Innovation That Matters

Bacteria could generate sustainable light for smart cities


Glowee cultures bioluminescent bacteria in functional shapes to create glowing signs and objects.

As culturing bacteria becomes more accessible, we’re seeing more technologies use their unique characteristics to create smart devices, such as temperature-adaptive clothing and bacteria-powered robots. Glowee, a Parisian startup, believes bacteria could also provide an alternative to electric lights.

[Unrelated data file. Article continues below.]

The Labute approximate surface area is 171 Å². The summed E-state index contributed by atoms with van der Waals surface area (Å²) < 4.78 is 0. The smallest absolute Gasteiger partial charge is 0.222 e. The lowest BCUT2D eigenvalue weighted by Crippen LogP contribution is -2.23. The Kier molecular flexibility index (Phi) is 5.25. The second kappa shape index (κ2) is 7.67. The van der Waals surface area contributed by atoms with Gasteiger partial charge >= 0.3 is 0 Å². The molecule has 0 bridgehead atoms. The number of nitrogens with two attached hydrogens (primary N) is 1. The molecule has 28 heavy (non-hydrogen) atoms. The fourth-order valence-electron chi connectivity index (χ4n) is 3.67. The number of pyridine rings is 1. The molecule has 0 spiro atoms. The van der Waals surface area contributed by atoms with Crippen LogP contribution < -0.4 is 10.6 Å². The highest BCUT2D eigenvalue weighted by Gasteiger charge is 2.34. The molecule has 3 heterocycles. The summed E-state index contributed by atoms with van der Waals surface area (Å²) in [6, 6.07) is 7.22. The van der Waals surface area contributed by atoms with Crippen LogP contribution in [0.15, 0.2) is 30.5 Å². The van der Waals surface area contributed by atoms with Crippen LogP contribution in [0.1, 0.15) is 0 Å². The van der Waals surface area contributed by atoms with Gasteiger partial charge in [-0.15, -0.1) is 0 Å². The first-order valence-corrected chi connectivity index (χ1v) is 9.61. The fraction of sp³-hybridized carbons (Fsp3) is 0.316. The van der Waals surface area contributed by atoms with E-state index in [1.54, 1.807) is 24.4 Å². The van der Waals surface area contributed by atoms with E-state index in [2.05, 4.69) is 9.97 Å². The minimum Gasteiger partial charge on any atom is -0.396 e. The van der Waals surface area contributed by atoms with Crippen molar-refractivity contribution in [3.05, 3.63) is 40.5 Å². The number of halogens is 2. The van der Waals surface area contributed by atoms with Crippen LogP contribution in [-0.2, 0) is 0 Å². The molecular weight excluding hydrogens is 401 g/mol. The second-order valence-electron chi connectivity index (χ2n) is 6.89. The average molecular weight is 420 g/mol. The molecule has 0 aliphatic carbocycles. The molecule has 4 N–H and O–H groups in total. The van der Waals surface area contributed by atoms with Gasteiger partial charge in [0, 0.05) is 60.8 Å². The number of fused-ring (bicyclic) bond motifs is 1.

Glowee cultures the bacteria that give squid their bioluminescence — the ability to glow in the dark. These bacterial cultures are grown in ‘shells’ that can be customized into functional shapes — such as shop front signs — and requires no external energy source to produce light. Glowee is currently seeking seed funding, and working to extend the lifespan of their cultures (currently limited to three days of light) and the intensity of their glow. The eventual aim for the startup is to use the bacteria as an alternative energy source and power city infrastructure such as light grids.

Where else could we see bacteria-powered light sources be used?



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